David Fincher’s biopic of Citizen Kane writer Herman J. Mankiewicz is a slick, cynical reframing of Hollywood’s Golden Age.
Julie Taymor directs Julianne Moore in a frustratingly muted look at the feminist movement icon.
The story behind one of the most powerful feminist anthems of the ’70s gets a glossy treatment that ignores its grittier reality.
In his latest anti-biopic, Michael Almereyda drenches the life of the famed inventor in layers of enticing artifice.
Bennett Miller’s adaptation of Michael Lewis’ book is an overlong, overcrowded sports biopic partially redeemed by its cast.
Marjane Satrapi’s biopic of Marie Curie can’t cure what ails you, even with a strong Rosamund Pike turn at the center.
Playing a creator who needs adoration, Philip Seymour Hoffman revels in the idiosyncrasies of famed author Truman Capote in Bennett Miller’s biopic.
Gus Van Sant’s squeaky clean biopic about the famed gay rights activist marks a myopic and pandering misstep in the director’s filmography.
Coming off his documentary work, Greg Barker presents his first scripted feature in a mishmash of undercooked storylines and characters.
Netflix’s new limited series deftly looks at racism, colorism, sexism, and more, all with typically great work from Octavia Spencer.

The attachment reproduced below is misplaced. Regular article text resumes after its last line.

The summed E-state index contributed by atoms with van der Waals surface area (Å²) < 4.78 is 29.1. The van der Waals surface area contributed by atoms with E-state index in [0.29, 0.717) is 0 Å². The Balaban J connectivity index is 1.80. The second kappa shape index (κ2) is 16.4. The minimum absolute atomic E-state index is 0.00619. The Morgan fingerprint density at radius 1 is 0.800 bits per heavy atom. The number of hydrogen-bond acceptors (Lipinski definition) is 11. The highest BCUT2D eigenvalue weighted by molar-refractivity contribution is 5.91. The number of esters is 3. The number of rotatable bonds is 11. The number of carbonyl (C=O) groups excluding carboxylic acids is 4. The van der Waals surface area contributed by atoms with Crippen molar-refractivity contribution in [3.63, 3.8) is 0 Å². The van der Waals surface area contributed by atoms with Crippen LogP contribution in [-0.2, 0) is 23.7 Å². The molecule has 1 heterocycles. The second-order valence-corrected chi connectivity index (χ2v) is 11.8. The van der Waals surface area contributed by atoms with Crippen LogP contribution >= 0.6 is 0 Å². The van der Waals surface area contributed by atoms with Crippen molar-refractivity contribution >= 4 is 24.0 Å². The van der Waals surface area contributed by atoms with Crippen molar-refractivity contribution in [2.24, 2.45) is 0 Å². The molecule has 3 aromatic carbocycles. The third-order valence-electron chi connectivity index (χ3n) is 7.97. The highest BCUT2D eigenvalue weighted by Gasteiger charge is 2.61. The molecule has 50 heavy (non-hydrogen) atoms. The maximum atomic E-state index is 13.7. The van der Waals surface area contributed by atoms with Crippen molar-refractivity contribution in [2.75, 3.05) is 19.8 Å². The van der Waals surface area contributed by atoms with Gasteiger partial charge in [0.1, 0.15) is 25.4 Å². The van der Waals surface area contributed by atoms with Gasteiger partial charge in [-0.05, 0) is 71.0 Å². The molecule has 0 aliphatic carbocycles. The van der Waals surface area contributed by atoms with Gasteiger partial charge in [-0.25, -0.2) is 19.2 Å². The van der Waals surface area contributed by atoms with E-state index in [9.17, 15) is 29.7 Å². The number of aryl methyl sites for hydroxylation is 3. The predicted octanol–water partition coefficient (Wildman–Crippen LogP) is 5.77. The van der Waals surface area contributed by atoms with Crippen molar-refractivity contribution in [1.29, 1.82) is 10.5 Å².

Shirley Jackson’s story is brought to sumptuous life thanks to Josephine Decker and a typically-great Elisabeth Moss performance.
Scorsese recovered from the brutal conditions of Gangs of New York with an intimate, tragic portrait of the foibles of genius.
Like its subject, Judy has its good nights and bad nights, but it’s always saved by a powerhouse Zellweger performance.
Tom Hanks charms as Fred Rogers in the trailer for Marielle Heller’s A Beautiful Day in the Neighborhood, out in theaters this Thanksgiving.
Abel Ferrara eulogizes fellow scandalizer Pier Paolo Pasolini in a suitably grimy tone poem featuring Willem Dafoe.
Todd Haynes’ unconventional take on the life of Bob Dylan turned the concept of myth & reality on its head.
Elton John’s not the man they think he is at home in Dexter Fletcher’s sparkling, muddled biopic.
We chat with the creator of the podcast series Blockbuster about dramatizing the early creative partnership of Steven Spielberg and George Lucas